Craig von Buseck: I’ve read your books Majestie about the reign of King James and his famous Bible; Tyndale: The Man who Gave God and English Voice; and Discovering Your Spiritual Center. I loved them all. Tell me about your latest book, Godspeed: Voices of the Reformation. You have become an expert on the Reformation.
David: I wouldn’t say expert. Enthusiasts for sure. I’m always looking for things that are relevant, and I kind of backed into the Tyndale book.
CVB: Tell me how that happened.
David: I had pitched a novel to Thomas Nelson, and while they liked it, the acquisitions editor said they were looking for someone to do a biography on King James. I said, “Give me a shot!” So within two months I had a two-book deal. So one of the chapters in the King James book was about William Tyndale and John Wycliffe. I thought I’d do a twin biography of these two men, because they were the first to do English translations of the Bible.
Wycliffe’s version was based on the Latin Vulgate, so it had a lot of holes in it. It’s nearly unreadable for most people today. Whereas Tyndale was the first to translate the Bible into English using the original Greek and Hebrew.
CVB: He was courageous off the charts.
David: Yeah. He said to a group of bishops, “I defy the Pope and his laws, and if God grant me life, I’ll see that the boy driving the plow knows more Scripture than you do.” He was a nuisance to those guys. So he left England to do the translation of the Bible in relative safety. He was a brilliant man. He spoke eight languages and attended Oxford. He had both a bachelor’s and master’s degree, and that was a big deal back then.
I felt a connection with Tyndale, so I called the publisher and said, “I’m just smitten with this guy.” And he said, “Well, do it. Go for it.” I responded, “Well, I’ve never done a biography before. What if it sounds like a novel.” He said, “That’s exactly what we want. We want it to be very readable.”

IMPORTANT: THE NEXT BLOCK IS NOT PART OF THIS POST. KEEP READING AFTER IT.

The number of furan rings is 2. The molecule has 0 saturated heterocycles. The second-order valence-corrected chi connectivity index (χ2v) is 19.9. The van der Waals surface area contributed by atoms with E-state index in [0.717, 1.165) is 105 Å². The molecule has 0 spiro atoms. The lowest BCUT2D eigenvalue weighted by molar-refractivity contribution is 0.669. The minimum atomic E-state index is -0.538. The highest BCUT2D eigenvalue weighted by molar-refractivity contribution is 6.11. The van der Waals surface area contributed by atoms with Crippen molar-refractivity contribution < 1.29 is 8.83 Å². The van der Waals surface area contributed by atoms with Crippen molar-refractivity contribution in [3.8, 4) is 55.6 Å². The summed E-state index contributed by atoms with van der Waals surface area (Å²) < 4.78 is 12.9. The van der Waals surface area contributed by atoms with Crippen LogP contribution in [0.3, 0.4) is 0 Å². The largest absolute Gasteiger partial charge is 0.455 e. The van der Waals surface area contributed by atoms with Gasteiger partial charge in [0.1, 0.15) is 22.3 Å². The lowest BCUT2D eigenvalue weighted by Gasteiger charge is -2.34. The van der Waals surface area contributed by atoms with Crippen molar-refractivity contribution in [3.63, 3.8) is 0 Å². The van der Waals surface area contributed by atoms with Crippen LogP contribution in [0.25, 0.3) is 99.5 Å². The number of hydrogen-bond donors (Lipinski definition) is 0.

Lyrical Writing and King James
CVB: David, your writing is lyrical. There were times where I would be sitting in my bed at night reading Majestie and I would laugh and say out loud, “I love this book!” It was almost like you were a personal friend of King James – as if you knew him.
David: I felt like I knew him. One day I was editing Majestie and I love that part of the process. I love both the writing and the editing, but it is in the editing where the book really starts taking shape. In that particular time I walked out of my office with tears streaming down my face. My wife saw me and was concerned. “What happened?” she asked.
“You’ll think I’m crazy. I’ve been writing about this king, who was just a kid, and it’s breaking my heart.”
James’ father was murdered when he was 6 months old. His mother was taken away from him when he was 11 months old. He was crowned king at 13 months old. He was kidnapped nine times before he became a teenager. People saw the crown, but they didn’t see that he was still a child.
As much as I identified with Tyndale, I also identified with James. He was brilliant. One modern writer considered him to be ADHD, so he could do several things at one time. He could quote long passages of Scripture – sometimes whole chapters in French, English, and even Latin. Then he would cuss like a tavern keeper in Parliament. He had these wide contradictions.
Back in the 1990s, I connected with Shakespeare. I started going to plays and listening to his writing. Shakespeare’s was a listening culture. That started me on a quest to absorb all of Shakespeare. I could tell you the opening lines of all the plays. So by the time I got the deal for Majestie, I was absorbed by the latter part of the Sixteenth Century.